I would have thought the reason Graham, McCarthy, et al clung to Trump is because they're sharp enough to realize their own voters like Trump one helluva lot more than them, and those voters would NEVER FORGIVE them if they didn't suck up to Trump whenever ordered to do so. I mean, it's not as if those voters believed Graham, McCarthy, . . . had spines.

Expand full comment

Re: RonAnon

It must be nice, as a politician, to just be able to make stuff up and have your voters nod along to whatever crazy bullshit you decide to blab. Other politicians might have to do research, or read stuff, or have a team of employees and interns who spend their days looking up facts.

No the modern Republican party. Just say whatever comes to mind. Invent conspiracies. Accuse aliens. Blame Mecha-Satan.

Sounds relaxing, honestly.

Expand full comment

LOL! The ultra-right's "savior" for Twitter has changed his mind and won't buy Twitter. Lord, the right's grifters just keep conning the people dumb enough to believe them.

Expand full comment
Jul 8, 2022·edited Jul 8, 2022

I remember during Trump's tenure when people were arguing about whether it would be best for Trump to be impeached (for, say, obstruction of justice, or one of his other myriad abuses of power) or voted out of office, the general consensus seemed to be the latter. A lot of smart people made eloquent defenses for this position - I particularly recall James Comey as a prominent example, among many.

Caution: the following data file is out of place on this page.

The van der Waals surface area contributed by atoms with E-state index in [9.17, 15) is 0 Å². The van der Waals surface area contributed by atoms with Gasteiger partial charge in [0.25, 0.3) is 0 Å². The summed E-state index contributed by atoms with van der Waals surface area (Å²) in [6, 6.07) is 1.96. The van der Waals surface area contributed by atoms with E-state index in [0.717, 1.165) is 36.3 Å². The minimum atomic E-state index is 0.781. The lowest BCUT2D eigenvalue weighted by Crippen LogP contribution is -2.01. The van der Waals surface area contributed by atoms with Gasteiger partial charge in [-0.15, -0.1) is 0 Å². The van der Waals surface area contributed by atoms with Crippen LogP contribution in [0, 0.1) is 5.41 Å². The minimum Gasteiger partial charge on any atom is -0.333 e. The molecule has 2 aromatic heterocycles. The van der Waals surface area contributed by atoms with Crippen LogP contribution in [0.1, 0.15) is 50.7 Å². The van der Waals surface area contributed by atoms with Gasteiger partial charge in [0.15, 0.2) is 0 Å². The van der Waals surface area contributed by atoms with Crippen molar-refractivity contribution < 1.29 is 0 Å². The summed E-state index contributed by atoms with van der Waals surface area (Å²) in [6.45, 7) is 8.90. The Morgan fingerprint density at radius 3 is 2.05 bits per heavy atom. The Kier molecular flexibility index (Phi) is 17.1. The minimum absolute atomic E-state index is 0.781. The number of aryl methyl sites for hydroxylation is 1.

I, however, strenuously disagreed with this position. Ironically, this was where the whole idea of "we're a republic, not a democracy" was supposed to apply, despite how often this principle is abused in Trump's defense.

The United States is indeed a republic, as is basically every real-world democratic nation, and that means that elected representatives have a duty, as Edmund Burke once noted, to exercise judgement on behalf of the people who elected them. They are not there to be a vessel for every ignorant notion to which the people fall captive. Our Founding Fathers, in particular, were clear-minded about the importance of this.

In particular, the United States has long been relied upon for foreign policy continuity, if not complete consistency, despite the inherently volatile nature of politics in a democracy. Obviously different administrations have come to different conclusions about specific actions and points of focus, and some of our most critical decisions have been worthy of a great deal of criticism, to say the least.